- Avoid food, caffeine, tobacco and alcohol for 30 minutes before taking a measurement. Also, go to the toilet first. A full bladder can increase blood pressure slightly.
- Sit quietly before and during monitoring. When you're ready to take your blood pressure, sit for five minutes in a comfortable position with your legs and ankles uncrossed and your back supported against a chair. Try to be calm and not think about stressful things. Don't talk while taking your blood pressure.
- Make sure your arm is positioned properly. Always use the same arm when taking your blood pressure. Rest your arm, raised to the level of your heart, on a table, desk or chair arm. You might need to place a pillow or cushion under your arm to elevate it high enough.
- Place the cuff on bare skin, not over clothing. Rolling up a sleeve until it tightens around your arm can result in an inaccurate reading, so you may need to slip your arm out of the sleeve.
- Take a repeat reading. Wait for one to three minutes after the first reading, and then take another to check accuracy. If your monitor doesn't automatically log blood pressure readings or heart rates, write them down.
Blood pressure varies throughout the day, and readings are often a little higher in the morning. Also, your blood pressure might be slightly lower at home than in a medical office, typically by about five points.
Contact your doctor if you have any unusual or persistent increases in your blood pressure. Ask your doctor what reading should prompt an immediate call to the medical office.
Some people record their blood pressure readings by hand.
If you have an electronic personal health record, you might choose to record your information using a computer or mobile device. This gives you the option of sharing your readings with your health care providers and family members. Some blood pressure monitors upload this data automatically.
If your blood pressure is well-controlled, check with your doctor about how often you need to check it. Your doctor may suggest checking it daily or less often. If you're just starting home monitoring to evaluate if you have high blood pressure or if you're making any changes in your medications or other treatments, your doctor may recommend you check your blood pressure starting two weeks after treatment changes and a week before your next appointment.
Home blood pressure monitoring is not a substitute for visits to your doctor, and home blood pressure monitors may have some limitations. Even if you get normal readings, don't stop or change your medications or alter your diet without talking to your doctor first. However, if continued home monitoring shows your blood pressure is under control, you might be able to make fewer appointments with your doctor.
Monitoring your blood pressure at home doesn't have to be complicated or inconvenient. In the long run, you might risk fewer complications related to high blood pressure and enjoy a healthier life.
Sept. 18, 2020
- Bonow RO, et al., eds. Systemic hypertension: Mechanisms and diagnosis. In: Braunwald's Heart Disease: A Textbook of Cardiovascular Medicine. 10th ed. Philadelphia, Pa.: Saunders Elsevier; 2015. https://www.clinicalkey.com. Accessed April 3, 2015.
- Kaplan NM. Ambulatory blood pressure monitoring and white coat hypertension in adults. https://www.uptodate.com/contents/search. Accessed April 3, 2015.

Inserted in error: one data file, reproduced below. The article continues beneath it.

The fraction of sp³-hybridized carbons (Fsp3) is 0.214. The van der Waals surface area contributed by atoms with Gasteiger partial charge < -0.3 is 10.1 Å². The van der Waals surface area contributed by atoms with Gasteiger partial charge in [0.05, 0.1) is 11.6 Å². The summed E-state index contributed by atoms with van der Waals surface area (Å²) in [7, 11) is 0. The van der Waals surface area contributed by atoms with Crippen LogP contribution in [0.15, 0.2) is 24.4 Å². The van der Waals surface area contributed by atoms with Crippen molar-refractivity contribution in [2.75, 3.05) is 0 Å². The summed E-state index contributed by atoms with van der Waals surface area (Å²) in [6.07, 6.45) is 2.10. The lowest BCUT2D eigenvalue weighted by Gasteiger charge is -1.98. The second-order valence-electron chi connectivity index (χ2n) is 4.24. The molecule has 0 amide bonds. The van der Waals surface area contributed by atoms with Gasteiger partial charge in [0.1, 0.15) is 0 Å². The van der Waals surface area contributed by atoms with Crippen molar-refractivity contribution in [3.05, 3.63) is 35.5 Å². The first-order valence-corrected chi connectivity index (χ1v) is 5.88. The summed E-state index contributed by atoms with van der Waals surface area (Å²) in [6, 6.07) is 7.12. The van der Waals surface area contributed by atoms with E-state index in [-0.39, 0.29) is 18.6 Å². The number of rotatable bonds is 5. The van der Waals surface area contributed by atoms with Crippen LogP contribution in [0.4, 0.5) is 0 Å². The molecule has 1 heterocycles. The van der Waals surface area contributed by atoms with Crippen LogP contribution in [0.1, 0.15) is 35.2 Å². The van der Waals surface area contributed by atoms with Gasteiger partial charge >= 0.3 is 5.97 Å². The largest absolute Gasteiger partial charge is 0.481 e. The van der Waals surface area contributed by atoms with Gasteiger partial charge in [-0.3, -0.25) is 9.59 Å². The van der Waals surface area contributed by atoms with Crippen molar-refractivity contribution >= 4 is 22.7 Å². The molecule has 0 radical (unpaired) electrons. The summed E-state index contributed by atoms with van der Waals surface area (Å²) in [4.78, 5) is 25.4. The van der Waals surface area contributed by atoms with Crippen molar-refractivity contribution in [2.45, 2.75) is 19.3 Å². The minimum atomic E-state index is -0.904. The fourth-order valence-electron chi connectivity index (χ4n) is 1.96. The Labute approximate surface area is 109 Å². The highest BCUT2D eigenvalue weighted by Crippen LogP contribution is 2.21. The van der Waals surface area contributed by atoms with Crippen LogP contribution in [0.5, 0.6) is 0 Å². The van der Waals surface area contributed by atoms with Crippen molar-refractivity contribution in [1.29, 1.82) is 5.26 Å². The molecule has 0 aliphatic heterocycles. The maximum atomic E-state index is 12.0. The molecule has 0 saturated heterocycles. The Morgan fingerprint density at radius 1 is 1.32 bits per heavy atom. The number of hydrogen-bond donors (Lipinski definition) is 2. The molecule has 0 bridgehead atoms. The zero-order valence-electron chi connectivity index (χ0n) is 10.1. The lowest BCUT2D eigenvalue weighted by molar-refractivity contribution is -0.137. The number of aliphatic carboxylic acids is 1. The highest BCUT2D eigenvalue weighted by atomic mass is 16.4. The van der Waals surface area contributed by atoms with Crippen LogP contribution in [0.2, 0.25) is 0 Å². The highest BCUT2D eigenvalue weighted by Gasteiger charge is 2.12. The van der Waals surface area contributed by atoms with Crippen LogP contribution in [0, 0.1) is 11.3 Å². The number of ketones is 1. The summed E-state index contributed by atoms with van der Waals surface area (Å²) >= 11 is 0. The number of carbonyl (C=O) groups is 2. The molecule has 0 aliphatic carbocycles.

- Home blood pressure monitoring. American Heart Association. http://www.heart.org/HEARTORG/Conditions/HighBloodPressure/SymptomsDiagnosisMonitoringofHighBloodPressure/Home-Blood-Pressure-Monitoring_UCM_301874_Article.jsp. Accessed April 3, 2015.
- Barbara Woodward Lips Patient Education Center. Measuring your blood pressure at home. Mayo Foundation for Medical Education and Research; 2015.
- Choosing a home blood pressure monitor. American Heart Association. http://www.heart.org/HEARTORG/Conditions/HighBloodPressure/SymptomsDiagnosisMonitoringofHighBloodPressure/Choosing-a-Home-Blood-Pressure-Monitor_UCM_303322_Article.jsp. Accessed April 3, 2015.
- Griffin BR, et al. Thinking beyond new clinical guidelines: Update in hypertension. Mayo Clinic Proceedings. 2015;90:273.
- Blood pressure monitoring kiosks aren't for everyone. Food and Drug Administration. http://www.fda.gov/consumer. Accessed May 5, 2015.
- Alpert BS, et al. Public-use blood pressure measurement: The kiosk quandary. Journal of the American Society of Hypertension. 2014;8:739.
- Padwal RS, et al. Comparison of an in-pharmacy automated blood pressure kiosk to daytime ambulatory blood pressure in hypertensive subjects. Journal of the American Society of Hypertension. 2015;9:123.
- Blood pressure monitors: Validations, papers and reviews. Dabl Educational Trust. http://www.dableducational.org/sphygmomanometers/devices_2_sbpm.html#ArmTable. Accessed May 5, 2015.
- How to monitor and record your blood pressure. American Heart Association. http://www.heart.org/HEARTORG/Conditions/HighBloodPressure/SymptomsDiagnosisMonitoringofHighBloodPressure/How-to-Monitor-and-Record-Your-Blood-Pressure_UCM_303323_Article.jsp. Accessed April 3, 2015.
- Monitoring your blood pressure at home. American Heart Association. http://www.heart.org/HEARTORG/Conditions/HighBloodPressure/KnowYourNumbers/Monitoring-Your-Blood-Pressure-at-Home_UCM_301874_Article.jsp#.WoRIN-R1rcu. Accessed Feb. 14, 2018.
- Whelton PK, et al. 2017 ACC/AHA/AAPA/ABC/ACPM/AGS/APhA/ASH/ASPC/NMA/PCNA guideline for the prevention, detection, evaluation, and management of high blood pressure in adults: A report of the American College of Cardiology/American Heart Association Task Force on Clinical Practice Guidelines. Hypertension. In press. Accessed Feb. 14, 2018.
- Thomas G, et al. Blood pressure measurement in the diagnosis and management of hypertension in adults. https://www.uptodate.com/contents/search. Accessed Feb. 14, 2018.
- AskMayoExpert. Hypertension (adult). Rochester, Minn.: Mayo Foundation for Medical Education and Research; 2017.